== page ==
Shout Art Loud: Tackling Harassment in Egypt Through Art, by Melody Patry
In the past three years Egypt has witnessed a dramatic increase in both the number of cases of sexual harassment against women and the level of violence and in response, Egypt last month approved a new law criminalizing sexual harassment for the first time. While it took until June 2014 for the Egyptian authorities to amend the law and criminalize sexual harassment and sexual assault, projects to report and denounce sexual violence have multiplied since 2011 — and artistic expression is a driving force in campaigns for change. Index on Censorship, an international organization that promotes and defends free expression, is exploring how Egyptians are using art to tackle the issue of sexual harassment and violence through a new interactive documentary. Through examples of theatre, street art, comic strips, and even rap music, it shows artists’ ability to break taboos and challenge deep-rooted social stereotypes at a time when civil society is pushing for action to fight impunity and “end the social acceptability of sexual harassment and assault in Egypt.”
Tools of Protest: Disobedient Objects, the V&A’s Subversive New Show, by Oliver Wainwright
From the pan lid that helped topple four presidents to the giant inflatable cobblestone that leaves police baffled, a fascinating new exhibition at the Victoria and Albert Museum in London celebrates the most unlikely protest objects. A battered pan lid sits next to a crudely printed teacup, alongside other odds and ends that look more like the sort of stuff you`d pick up in a jumble sale than exhibits you`d expect to see at a national museum. Yet these humble bits and bobs have helped to win rights, change laws and even topple governments. While shows of activist art are not uncommon, this is the first major exhibition to focus on the actual instruments of direct action. The exhibition also brings together objects that show how movements have learned from each other around the world.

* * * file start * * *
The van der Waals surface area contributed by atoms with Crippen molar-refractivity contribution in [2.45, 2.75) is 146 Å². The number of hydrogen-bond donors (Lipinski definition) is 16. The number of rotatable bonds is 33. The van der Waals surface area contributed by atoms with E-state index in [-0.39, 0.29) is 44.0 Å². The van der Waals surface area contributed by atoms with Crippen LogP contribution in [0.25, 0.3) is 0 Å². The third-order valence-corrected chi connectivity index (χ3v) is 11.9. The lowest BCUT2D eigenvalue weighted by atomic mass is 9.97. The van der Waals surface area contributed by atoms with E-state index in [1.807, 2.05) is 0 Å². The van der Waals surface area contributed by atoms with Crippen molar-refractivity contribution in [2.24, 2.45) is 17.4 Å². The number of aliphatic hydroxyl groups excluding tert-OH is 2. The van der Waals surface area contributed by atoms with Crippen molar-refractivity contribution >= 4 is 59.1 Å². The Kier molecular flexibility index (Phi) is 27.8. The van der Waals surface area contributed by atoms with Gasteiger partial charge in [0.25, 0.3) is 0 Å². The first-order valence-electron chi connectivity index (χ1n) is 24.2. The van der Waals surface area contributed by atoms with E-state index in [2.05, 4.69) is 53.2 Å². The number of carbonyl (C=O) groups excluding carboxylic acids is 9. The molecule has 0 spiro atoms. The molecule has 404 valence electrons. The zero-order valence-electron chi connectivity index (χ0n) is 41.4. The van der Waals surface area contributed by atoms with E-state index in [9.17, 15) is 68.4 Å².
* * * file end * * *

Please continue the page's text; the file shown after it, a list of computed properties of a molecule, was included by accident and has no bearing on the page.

Conferences & Events
The Role of Diasporas, Migrants, and Exiles in the Arab Revolutions and Political Transitions, WAFAW Conference, 15-17 October 2014, Tunis, Tunisia.
Call for Papers: Conference on Impact of Arab Uprisings on Citizenship in Arab World, 12-14 November, University of Balamand, Lebanon.
Beyond the Arab Uprisings: Rediscovering the MENA region, Annual Conference of the Italian Society for Middle Eastern Studies, 16-17 January 2015, Ca’ Foscari University, Venice, Italy.
Call for Contributions: Translation and the Many Languages of Resistance, 6-8 March, 2015, Cairo, Egypt. (Deadline: 15 September 2014)